Despite my love for the Castlevania franchise, I've never been one to put much thought into the centuries-old mythology that permeates every sequel and spin-off. I come for the spooky action, the interconnected world and agile heroes. As long as I'm whipping skeletons and slaying vampires, I couldn’t care less about the family drama and curses. But Castlevania: Lords of Shadow 2 changed all that. For the first time ever, I found myself invested in the plight of a Castlevania protagonist. Even stranger, the hero in question just happens to be the prince of darkness himself—Dracula!
So get this, the previous Lords of Shadow (as well as the Nintendo 3DS spin-off, Mirror of Fate) works as something of an origin story for Dracula, one of the most notorious villains of all time. After battling the titular lords of shadow, Gabriel Belmont is turned into a vampire, takes a new name and inadvertently kills his biological son. And this is just the beginning of Gabriel's woes.
While I'm sure this retelling is wildly different from the original fiction, I found myself engrossed in the soap opera. On top of giving many old school Castlevania characters a real purpose, the game also made me sympathize with Dracula. After fighting against him so many times, it's nice to see things from his point of view for a change.
In Castlevania: Lords of Shadow 2, the vampire Belmont awaken in the present day and his forced to team up with his former enemy to defeat Satan once and for all. Between the compelling origin story and the prospect of defeating Satan himself, Gabriel's final outing should have been the most explosive Castlevania game yet. Sadly, this overlong sequel is marred by shallow combat and story that isn't particularly interesting.
Stop me if you've heard this one before: After sleeping for centuries, Dracula wakes up weak and vulnerable. This means that we'll spend most of the game tracking down powers and abilities, which will help when Gabriel eventually goes head-to-head with Satan. I guess it wouldn't be a Castlevania game if you weren't stripped of all your abilities right from the start.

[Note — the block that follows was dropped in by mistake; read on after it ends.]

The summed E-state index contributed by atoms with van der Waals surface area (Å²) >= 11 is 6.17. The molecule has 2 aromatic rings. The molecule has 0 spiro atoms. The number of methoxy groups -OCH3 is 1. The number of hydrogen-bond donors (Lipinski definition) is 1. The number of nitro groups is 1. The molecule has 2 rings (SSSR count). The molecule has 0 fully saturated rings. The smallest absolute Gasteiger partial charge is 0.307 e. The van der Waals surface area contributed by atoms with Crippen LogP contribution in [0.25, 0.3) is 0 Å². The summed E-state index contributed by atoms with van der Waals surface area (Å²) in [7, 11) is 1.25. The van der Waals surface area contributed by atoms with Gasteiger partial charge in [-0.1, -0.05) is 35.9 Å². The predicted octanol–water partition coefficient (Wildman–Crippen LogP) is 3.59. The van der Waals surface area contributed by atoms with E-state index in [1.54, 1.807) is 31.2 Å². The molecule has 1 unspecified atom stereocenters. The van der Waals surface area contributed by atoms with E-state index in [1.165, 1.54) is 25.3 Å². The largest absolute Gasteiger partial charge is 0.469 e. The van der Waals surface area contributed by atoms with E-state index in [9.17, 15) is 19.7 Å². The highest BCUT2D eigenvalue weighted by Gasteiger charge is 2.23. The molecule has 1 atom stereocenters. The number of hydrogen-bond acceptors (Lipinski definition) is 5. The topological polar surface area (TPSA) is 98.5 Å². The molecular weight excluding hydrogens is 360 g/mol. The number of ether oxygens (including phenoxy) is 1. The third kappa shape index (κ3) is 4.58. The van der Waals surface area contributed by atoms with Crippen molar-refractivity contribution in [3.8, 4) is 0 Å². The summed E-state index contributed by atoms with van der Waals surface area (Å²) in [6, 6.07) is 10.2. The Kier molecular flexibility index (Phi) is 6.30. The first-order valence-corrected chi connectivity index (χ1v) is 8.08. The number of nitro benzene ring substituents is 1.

While it may be a familiar Castlevania trope, losing all your powers feels like a huge step backwards. Here's a character that spends most of his time wanting to die, and yet the only way to do that is to go on a bunch of dull missions gaining strength and regaining abilities. There's something oxymoronic about that, and it doesn't exactly lead to the most exciting conclusion.
It doesn't help that the story revolves around a modern-day corporation, not ancient demons and magic. The present-day environments are interesting at first, but it won't take long before Gabriel is fighting soldiers with guns and armored mechs. I'm all for a present day Castlevania game, but it feels completely out of place in Lords of Shadow 2.
The game is at its best when Gabriel steps away from the present-day setting and takes a trip into the past. This is accomplished through magical portals, as well as flashbacks. Fans of the fiction will be excited to see familiar faces, which will help to fill in the story between Mirror of Fate and this brand-new sequel. This also allows the artists to construct a more interesting world, full of gorgeous gothic architecture and enemies that look like rejected Titanfall characters.
The action itself is fast and varied, taking a page from games like Devil May Cry and God of War. Gabriel's main weapon resembles a supernatural whip, which makes sense in the Castlevania universe. On top of his shadow whip, Drac also sports a void sword and chaos claws, which he can switch to on-the-fly. The void sword is weaker than the other two weapons, but replenishes a small part of Gabriel's health with each hit. On the other hand, the chaos claws are extremely powerful, but limited by their short range.